Minnesota Reformer asks: ‘Are Minnesotans really fleeing to low-tax states?’ Spoiler alert: The answer is ‘Yes’

Last week, Christopher Ingraham of the Minnesota Reformer emailed me to say that he was working on an article on net domestic migration into and out of Minnesota and asked if I could answer four questions on the subject. I was only too happy to assist and the article in question appeared today. It is titled “Are Minnesotans really fleeing to low-tax states?” It is a good, reasonably fair article, and the short answer is “Yes.”

Chris acknowledges that I, and others, are “correct about the numbers: Minnesota has been losing both people and dollars to other states in recent years, according to the latest figures from the U.S. Census Bureau and the Internal Revenue Service.” He then says:

But the net change in any given year is small, representing just a fraction of a percent of the total population. Moreover, the factors driving those migration decisions tend to be a lot more complicated than political soundbites can capture.

Regarding the first point, about the size of the net outflow of residents, he quotes me as saying:

“Now, you can say that [a loss of 19,400 people] is equivalent to losing Hastings and not worry too much,” Phelan of the conservative Center of the American Experiment said in an interview.  “Or you can say that Minnesota’s rate (net number of out migrants per 100,000 of the population) was worse than in 37 out of 51 jurisdictions, and that it is something to worry about.”

You can, then, choose not to worry about these numbers if you wish, although it is worth pointing out that whether a balloon deflates quickly or slowly it still ends up deflated.

But what of the central question, are Minnesota’s high taxes responsible for this ongoing net outflow of people?

Chris notes that:

…tax rates are far from the only factor affecting interstate migration decisions, and many economists say the link between taxes and moving is overstated: “Grossly exaggerated,” in the words of Michael Mazerov of the Center on Budget and Policy Priorities, a left-leaning think tank. Researchers have found that costs of living, job opportunitiesrecreation, crime and weather and climate have a major influence on where people move.

I am not sure how Chris deduces that “many economists say the link between taxes and moving is overstated” based on a quote from someone at “a left-leaning think tank”. In my email to Chris, I referred to:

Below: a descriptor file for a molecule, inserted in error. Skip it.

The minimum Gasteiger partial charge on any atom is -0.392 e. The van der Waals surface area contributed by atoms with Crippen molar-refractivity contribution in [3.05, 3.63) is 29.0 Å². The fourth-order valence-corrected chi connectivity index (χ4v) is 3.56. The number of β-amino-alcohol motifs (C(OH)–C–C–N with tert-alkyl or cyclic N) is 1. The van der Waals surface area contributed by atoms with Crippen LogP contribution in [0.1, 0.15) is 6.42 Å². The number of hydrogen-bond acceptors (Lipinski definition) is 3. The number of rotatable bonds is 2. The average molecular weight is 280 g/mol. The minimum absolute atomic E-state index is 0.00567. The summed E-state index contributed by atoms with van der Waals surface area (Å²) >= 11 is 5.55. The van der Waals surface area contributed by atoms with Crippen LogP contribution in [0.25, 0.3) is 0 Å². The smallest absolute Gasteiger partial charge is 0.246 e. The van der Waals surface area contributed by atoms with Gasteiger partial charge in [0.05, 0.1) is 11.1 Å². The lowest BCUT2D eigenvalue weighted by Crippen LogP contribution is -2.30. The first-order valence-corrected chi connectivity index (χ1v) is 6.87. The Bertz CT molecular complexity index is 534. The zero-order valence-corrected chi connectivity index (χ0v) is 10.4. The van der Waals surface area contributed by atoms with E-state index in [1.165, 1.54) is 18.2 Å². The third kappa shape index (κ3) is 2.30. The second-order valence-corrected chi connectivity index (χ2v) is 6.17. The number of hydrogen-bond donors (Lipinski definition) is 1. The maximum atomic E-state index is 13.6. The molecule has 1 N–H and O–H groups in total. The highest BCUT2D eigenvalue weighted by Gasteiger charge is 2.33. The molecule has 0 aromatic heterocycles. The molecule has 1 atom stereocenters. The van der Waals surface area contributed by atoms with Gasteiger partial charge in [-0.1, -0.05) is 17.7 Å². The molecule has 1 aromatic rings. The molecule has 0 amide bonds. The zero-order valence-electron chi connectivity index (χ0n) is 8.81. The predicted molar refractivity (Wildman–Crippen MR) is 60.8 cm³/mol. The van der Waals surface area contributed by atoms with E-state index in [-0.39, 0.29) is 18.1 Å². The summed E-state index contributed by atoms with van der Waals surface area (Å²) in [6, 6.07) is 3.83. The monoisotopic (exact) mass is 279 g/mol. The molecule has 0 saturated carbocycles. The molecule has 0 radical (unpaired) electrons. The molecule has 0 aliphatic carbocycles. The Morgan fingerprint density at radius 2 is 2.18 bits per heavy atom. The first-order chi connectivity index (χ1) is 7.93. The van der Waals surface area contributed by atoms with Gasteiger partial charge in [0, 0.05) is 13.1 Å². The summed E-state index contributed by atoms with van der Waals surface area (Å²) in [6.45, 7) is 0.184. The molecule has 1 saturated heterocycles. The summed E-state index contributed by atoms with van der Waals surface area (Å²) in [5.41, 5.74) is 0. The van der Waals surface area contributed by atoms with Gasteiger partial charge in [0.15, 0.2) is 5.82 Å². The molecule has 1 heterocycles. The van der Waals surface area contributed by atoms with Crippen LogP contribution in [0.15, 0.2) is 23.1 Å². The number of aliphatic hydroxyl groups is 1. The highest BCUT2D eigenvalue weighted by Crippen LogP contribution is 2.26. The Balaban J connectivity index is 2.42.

this paper by economists Henrik Kleven, Camille Landais, Mathilde Muñoz, and Stefanie Stantcheva that: “review[s] a growing empirical literature on the effects of personal taxation on the geographic mobility of people and discuss[es] its policy implications” and finds that: “There is growing evidence that taxes can affect the geographic location of people both within and across countries. This migration channel creates another efficiency cost of taxation with which policymakers need to contend when setting tax policy.” More specifically: “This body of work has shown that certain segments of the labor market, especially high-income workers and professions with little location-specific human capital, may be quite responsive to taxes in their location decisions.”

I concluded my email by saying:

I think the above about covers it. I would say that taxes are not the only reason people locate in a particular place but empirical research does show quite clearly that they are certainly a reason that people locate in a particular place. If you think this is a problem, and if you also have, as you say, factors like weather and climate going against you, you have to look at your tax policy. ‘Follow the science,’ as they say.

There certainly are more factors than just taxes that drive people’s location decisions. But a state government cannot control some of these factors, such as “weather and climate”, so it needs to focus on the factors it can control. And that brings us back to, among other things, the taxes it levies.